Our granddaughter, Quinn, has been with Bill and I this week. She is three and just precious, precocious, and stubborn. Much like her mom was at that age.
We went boating Tuesday and Grandpa thought it would be a good idea to take her on the tube for a ride behind the boat. They were thrown off and she was very upset. Upset at Grandpa. She hasn’t hugged him since.
At three forgiveness is a hard concept. Quinn just knows she doesn’t trust Grandpa right now and is mad at him for scaring her when she fell in the water.
I think grief can be like that. We know death can come any time, we just don’t know when and that unexpectedness causes us to lose trust, to be scared. Sometimes, as was the case for the families in Heartbroken, our recently published book on the opioid crisis, death maybe should have been expected, (like Quinn falling off that tube) but when we aren’t expecting it, it can catch us off guard.
The parents in Heartbroken, who lost their child to the opioid crisis, describe how unforgiving they were to themselves, blaming their child’s death on themselves. Unforgiving in not recognizing the signs of addiction their child was displaying, for not seeking treatment quickly enough. Sometimes, for doing what they needed to, like take their child to their drug dealer, when the withdrawal symptoms were too much for a mother to bear.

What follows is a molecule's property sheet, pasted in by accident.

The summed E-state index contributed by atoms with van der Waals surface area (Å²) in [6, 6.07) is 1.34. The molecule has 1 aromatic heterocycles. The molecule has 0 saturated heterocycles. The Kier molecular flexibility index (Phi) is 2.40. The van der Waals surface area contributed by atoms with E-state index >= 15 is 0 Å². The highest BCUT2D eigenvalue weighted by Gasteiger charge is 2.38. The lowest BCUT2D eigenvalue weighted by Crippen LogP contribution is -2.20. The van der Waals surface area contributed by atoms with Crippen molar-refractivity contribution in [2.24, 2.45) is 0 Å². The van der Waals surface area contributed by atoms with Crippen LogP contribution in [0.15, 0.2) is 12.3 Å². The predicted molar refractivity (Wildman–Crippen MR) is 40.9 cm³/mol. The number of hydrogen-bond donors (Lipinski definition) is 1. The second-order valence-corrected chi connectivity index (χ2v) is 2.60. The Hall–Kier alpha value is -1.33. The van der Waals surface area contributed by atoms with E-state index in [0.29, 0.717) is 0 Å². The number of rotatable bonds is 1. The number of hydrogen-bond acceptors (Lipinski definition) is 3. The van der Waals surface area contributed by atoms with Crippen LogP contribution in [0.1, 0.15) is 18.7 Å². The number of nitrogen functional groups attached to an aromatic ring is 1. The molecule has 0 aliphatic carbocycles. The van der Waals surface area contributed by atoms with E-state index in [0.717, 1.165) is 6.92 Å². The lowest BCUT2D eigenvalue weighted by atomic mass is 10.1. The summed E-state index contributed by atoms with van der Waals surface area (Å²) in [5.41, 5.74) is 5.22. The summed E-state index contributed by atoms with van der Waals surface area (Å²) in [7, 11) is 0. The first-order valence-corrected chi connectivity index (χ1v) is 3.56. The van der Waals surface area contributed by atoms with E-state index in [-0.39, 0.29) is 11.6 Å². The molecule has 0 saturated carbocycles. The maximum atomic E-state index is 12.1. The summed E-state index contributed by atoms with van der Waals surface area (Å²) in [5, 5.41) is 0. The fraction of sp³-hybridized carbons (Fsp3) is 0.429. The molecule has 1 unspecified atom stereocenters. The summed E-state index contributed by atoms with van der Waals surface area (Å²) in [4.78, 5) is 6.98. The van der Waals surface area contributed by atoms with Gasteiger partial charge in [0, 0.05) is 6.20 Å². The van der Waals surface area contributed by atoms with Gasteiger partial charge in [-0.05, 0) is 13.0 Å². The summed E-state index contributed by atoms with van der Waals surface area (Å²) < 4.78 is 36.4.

Diana Cuddeback, Heartlinks Grief Center Director and co-author of Heartbroken, describes the power of forgiveness in Heartbroken in the Chapter Six Grief Reflections following Ann’s story, whose daughter, Melody, died due to her addiction:
“Ann reminds us to act fast to secure help and to learn about addiction, so that it’s possible
to make informed choices. She also shows us to forgive ourselves: “just don’t feel bad
about what you have to do,” Ann says. This is a powerful suggestion for the act of self-
compassion. Learning to be gentle with yourself and give yourself kindness as you heal
Forgiveness can be difficult, but it’s important to remember as we grieve to be kind to ourselves. As I thought about this on my walk this morning, this poem came to me:
By Ellen Krohne
The hardest person to forgive
Is that person in the mirror
The blame, the guilt, “It’s all my fault”
Can seem so clear
Sometimes, just one kind thought
Can change that inner view
“You did your best, all you could”
Please, please forgive you.
As we help others who are grieving, let us provide kind words that may help those grieving to be self-compassionate and forgiving of themselves. And, yes, Quinn did finally forgive Grandpa.
Heartlinks Grief Center provides grief support to all ages. If you are grieving or know someone who could use assistance on their grief journey, please contact Heartlinks Grief Center at 618-277-1800 or email firstname.lastname@example.org.
Profits from the sale of We Lost Her and Heartbroken are donated to help support Heartlinks Grief Center.
We Lost Her, available at this link on Amazon.com
Heartbroken, available at this link on Amazon.com
Heartlinks Grief Center volunteer and Family Hospice board member
“We Grow Stronger Together”